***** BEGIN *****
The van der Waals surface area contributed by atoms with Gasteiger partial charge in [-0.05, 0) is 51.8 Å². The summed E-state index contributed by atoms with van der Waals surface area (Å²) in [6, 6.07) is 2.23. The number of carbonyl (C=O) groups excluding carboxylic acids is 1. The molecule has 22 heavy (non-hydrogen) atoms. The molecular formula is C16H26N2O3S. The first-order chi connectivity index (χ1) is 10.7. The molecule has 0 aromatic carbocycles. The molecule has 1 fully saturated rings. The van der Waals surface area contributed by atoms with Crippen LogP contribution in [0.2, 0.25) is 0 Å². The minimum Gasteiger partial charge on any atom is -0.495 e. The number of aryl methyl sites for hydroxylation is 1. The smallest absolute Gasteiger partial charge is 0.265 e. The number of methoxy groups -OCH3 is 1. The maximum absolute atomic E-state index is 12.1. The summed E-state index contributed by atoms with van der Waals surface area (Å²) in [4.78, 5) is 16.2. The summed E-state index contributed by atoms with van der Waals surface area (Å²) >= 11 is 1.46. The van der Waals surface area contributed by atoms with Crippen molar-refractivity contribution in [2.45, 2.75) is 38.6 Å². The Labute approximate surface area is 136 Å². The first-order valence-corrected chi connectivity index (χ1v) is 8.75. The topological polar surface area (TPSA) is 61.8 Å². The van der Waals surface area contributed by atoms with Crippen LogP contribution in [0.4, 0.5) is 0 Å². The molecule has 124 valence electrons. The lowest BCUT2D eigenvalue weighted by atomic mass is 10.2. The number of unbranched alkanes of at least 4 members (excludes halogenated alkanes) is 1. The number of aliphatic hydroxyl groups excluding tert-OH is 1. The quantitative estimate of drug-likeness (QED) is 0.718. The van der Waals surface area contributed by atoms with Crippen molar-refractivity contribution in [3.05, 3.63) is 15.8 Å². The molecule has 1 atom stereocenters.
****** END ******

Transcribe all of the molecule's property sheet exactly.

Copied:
The van der Waals surface area contributed by atoms with Gasteiger partial charge in [-0.05, 0) is 51.8 Å². The summed E-state index contributed by atoms with van der Waals surface area (Å²) in [6, 6.07) is 2.23. The number of carbonyl (C=O) groups excluding carboxylic acids is 1. The molecule has 22 heavy (non-hydrogen) atoms. The molecular formula is C16H26N2O3S. The first-order chi connectivity index (χ1) is 10.7. The molecule has 0 aromatic carbocycles. The molecule has 1 fully saturated rings. The van der Waals surface area contributed by atoms with Crippen LogP contribution in [0.2, 0.25) is 0 Å². The minimum Gasteiger partial charge on any atom is -0.495 e. The number of aryl methyl sites for hydroxylation is 1. The smallest absolute Gasteiger partial charge is 0.265 e. The number of methoxy groups -OCH3 is 1. The maximum absolute atomic E-state index is 12.1. The summed E-state index contributed by atoms with van der Waals surface area (Å²) in [4.78, 5) is 16.2. The summed E-state index contributed by atoms with van der Waals surface area (Å²) >= 11 is 1.46. The van der Waals surface area contributed by atoms with Crippen molar-refractivity contribution in [2.45, 2.75) is 38.6 Å². The Labute approximate surface area is 136 Å². The first-order valence-corrected chi connectivity index (χ1v) is 8.75. The topological polar surface area (TPSA) is 61.8 Å². The van der Waals surface area contributed by atoms with Crippen LogP contribution in [0.4, 0.5) is 0 Å². The molecule has 124 valence electrons. The lowest BCUT2D eigenvalue weighted by atomic mass is 10.2. The number of unbranched alkanes of at least 4 members (excludes halogenated alkanes) is 1. The number of aliphatic hydroxyl groups excluding tert-OH is 1. The quantitative estimate of drug-likeness (QED) is 0.718. The van der Waals surface area contributed by atoms with Crippen molar-refractivity contribution in [3.05, 3.63) is 15.8 Å². The molecule has 1 atom stereocenters.